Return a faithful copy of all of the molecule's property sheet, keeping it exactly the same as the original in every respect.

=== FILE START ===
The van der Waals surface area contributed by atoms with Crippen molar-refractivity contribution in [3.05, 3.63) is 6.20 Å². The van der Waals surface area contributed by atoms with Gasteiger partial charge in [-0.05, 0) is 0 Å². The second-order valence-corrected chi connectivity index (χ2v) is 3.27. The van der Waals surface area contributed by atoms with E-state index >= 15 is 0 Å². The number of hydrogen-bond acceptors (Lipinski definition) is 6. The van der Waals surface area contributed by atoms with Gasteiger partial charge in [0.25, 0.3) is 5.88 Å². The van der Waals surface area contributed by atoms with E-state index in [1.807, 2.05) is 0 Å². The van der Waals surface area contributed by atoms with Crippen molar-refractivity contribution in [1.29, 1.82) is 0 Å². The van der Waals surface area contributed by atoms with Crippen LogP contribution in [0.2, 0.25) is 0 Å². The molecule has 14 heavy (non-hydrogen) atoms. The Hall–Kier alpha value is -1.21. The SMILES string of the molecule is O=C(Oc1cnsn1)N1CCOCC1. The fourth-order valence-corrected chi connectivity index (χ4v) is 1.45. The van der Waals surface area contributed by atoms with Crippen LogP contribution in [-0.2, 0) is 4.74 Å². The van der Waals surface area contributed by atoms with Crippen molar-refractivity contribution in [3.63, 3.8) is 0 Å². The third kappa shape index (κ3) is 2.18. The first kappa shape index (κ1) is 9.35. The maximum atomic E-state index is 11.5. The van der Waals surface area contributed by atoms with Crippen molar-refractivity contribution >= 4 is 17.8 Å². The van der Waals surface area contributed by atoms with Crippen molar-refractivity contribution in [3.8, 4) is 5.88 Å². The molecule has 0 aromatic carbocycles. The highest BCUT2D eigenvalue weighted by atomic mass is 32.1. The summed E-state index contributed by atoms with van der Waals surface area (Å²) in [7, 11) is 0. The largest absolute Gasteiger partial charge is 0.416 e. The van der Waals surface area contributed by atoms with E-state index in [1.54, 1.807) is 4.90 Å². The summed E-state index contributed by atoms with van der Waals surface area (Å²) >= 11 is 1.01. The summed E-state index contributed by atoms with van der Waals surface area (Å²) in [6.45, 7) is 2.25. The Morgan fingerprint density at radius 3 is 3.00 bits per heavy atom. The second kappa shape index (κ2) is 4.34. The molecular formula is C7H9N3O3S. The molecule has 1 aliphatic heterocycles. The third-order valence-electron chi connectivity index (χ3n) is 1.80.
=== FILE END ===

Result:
The van der Waals surface area contributed by atoms with Crippen molar-refractivity contribution in [3.05, 3.63) is 6.20 Å². The van der Waals surface area contributed by atoms with Gasteiger partial charge in [-0.05, 0) is 0 Å². The second-order valence-corrected chi connectivity index (χ2v) is 3.27. The van der Waals surface area contributed by atoms with E-state index >= 15 is 0 Å². The number of hydrogen-bond acceptors (Lipinski definition) is 6. The van der Waals surface area contributed by atoms with Gasteiger partial charge in [0.25, 0.3) is 5.88 Å². The van der Waals surface area contributed by atoms with E-state index in [1.807, 2.05) is 0 Å². The van der Waals surface area contributed by atoms with Crippen molar-refractivity contribution in [1.29, 1.82) is 0 Å². The van der Waals surface area contributed by atoms with Crippen LogP contribution in [0.2, 0.25) is 0 Å². The molecule has 14 heavy (non-hydrogen) atoms. The Hall–Kier alpha value is -1.21. The SMILES string of the molecule is O=C(Oc1cnsn1)N1CCOCC1. The fourth-order valence-corrected chi connectivity index (χ4v) is 1.45. The van der Waals surface area contributed by atoms with Crippen LogP contribution in [-0.2, 0) is 4.74 Å². The van der Waals surface area contributed by atoms with Crippen molar-refractivity contribution in [3.63, 3.8) is 0 Å². The third kappa shape index (κ3) is 2.18. The first kappa shape index (κ1) is 9.35. The maximum atomic E-state index is 11.5. The van der Waals surface area contributed by atoms with Crippen molar-refractivity contribution >= 4 is 17.8 Å². The van der Waals surface area contributed by atoms with Crippen molar-refractivity contribution in [3.8, 4) is 5.88 Å². The molecule has 0 aromatic carbocycles. The highest BCUT2D eigenvalue weighted by atomic mass is 32.1. The summed E-state index contributed by atoms with van der Waals surface area (Å²) in [7, 11) is 0. The largest absolute Gasteiger partial charge is 0.416 e. The van der Waals surface area contributed by atoms with E-state index in [1.54, 1.807) is 4.90 Å². The summed E-state index contributed by atoms with van der Waals surface area (Å²) >= 11 is 1.01. The summed E-state index contributed by atoms with van der Waals surface area (Å²) in [6.45, 7) is 2.25. The Morgan fingerprint density at radius 3 is 3.00 bits per heavy atom. The second kappa shape index (κ2) is 4.34. The molecular formula is C7H9N3O3S. The molecule has 1 aliphatic heterocycles. The third-order valence-electron chi connectivity index (χ3n) is 1.80.